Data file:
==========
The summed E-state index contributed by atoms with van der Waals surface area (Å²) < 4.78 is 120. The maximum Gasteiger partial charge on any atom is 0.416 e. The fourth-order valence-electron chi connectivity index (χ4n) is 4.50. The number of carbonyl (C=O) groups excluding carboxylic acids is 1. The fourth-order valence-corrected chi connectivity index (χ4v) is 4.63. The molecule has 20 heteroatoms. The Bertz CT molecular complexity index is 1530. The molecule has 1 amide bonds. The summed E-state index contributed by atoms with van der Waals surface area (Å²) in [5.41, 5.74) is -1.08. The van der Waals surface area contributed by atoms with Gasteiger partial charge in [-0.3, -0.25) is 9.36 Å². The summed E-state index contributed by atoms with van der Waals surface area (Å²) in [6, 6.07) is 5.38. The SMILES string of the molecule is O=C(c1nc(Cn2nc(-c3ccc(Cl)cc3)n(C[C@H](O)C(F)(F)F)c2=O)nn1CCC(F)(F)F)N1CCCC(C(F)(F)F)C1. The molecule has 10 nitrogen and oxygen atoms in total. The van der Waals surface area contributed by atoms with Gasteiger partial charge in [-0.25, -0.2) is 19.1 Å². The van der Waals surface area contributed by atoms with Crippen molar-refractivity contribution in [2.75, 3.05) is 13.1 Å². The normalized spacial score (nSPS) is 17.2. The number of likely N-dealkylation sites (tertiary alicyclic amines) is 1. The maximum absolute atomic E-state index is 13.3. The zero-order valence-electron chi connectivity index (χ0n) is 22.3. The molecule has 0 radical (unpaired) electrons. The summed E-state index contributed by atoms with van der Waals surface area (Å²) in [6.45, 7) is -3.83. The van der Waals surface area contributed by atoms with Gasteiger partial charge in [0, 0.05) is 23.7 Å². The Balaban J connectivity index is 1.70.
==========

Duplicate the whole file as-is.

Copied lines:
The summed E-state index contributed by atoms with van der Waals surface area (Å²) < 4.78 is 120. The maximum Gasteiger partial charge on any atom is 0.416 e. The fourth-order valence-electron chi connectivity index (χ4n) is 4.50. The number of carbonyl (C=O) groups excluding carboxylic acids is 1. The fourth-order valence-corrected chi connectivity index (χ4v) is 4.63. The molecule has 20 heteroatoms. The Bertz CT molecular complexity index is 1530. The molecule has 1 amide bonds. The summed E-state index contributed by atoms with van der Waals surface area (Å²) in [5.41, 5.74) is -1.08. The van der Waals surface area contributed by atoms with Gasteiger partial charge in [-0.3, -0.25) is 9.36 Å². The summed E-state index contributed by atoms with van der Waals surface area (Å²) in [6, 6.07) is 5.38. The SMILES string of the molecule is O=C(c1nc(Cn2nc(-c3ccc(Cl)cc3)n(C[C@H](O)C(F)(F)F)c2=O)nn1CCC(F)(F)F)N1CCCC(C(F)(F)F)C1. The molecule has 10 nitrogen and oxygen atoms in total. The van der Waals surface area contributed by atoms with Gasteiger partial charge in [-0.25, -0.2) is 19.1 Å². The van der Waals surface area contributed by atoms with Crippen molar-refractivity contribution in [2.75, 3.05) is 13.1 Å². The normalized spacial score (nSPS) is 17.2. The number of likely N-dealkylation sites (tertiary alicyclic amines) is 1. The maximum absolute atomic E-state index is 13.3. The zero-order valence-electron chi connectivity index (χ0n) is 22.3. The molecule has 0 radical (unpaired) electrons. The summed E-state index contributed by atoms with van der Waals surface area (Å²) in [6.45, 7) is -3.83. The van der Waals surface area contributed by atoms with Gasteiger partial charge in [0, 0.05) is 23.7 Å². The Balaban J connectivity index is 1.70.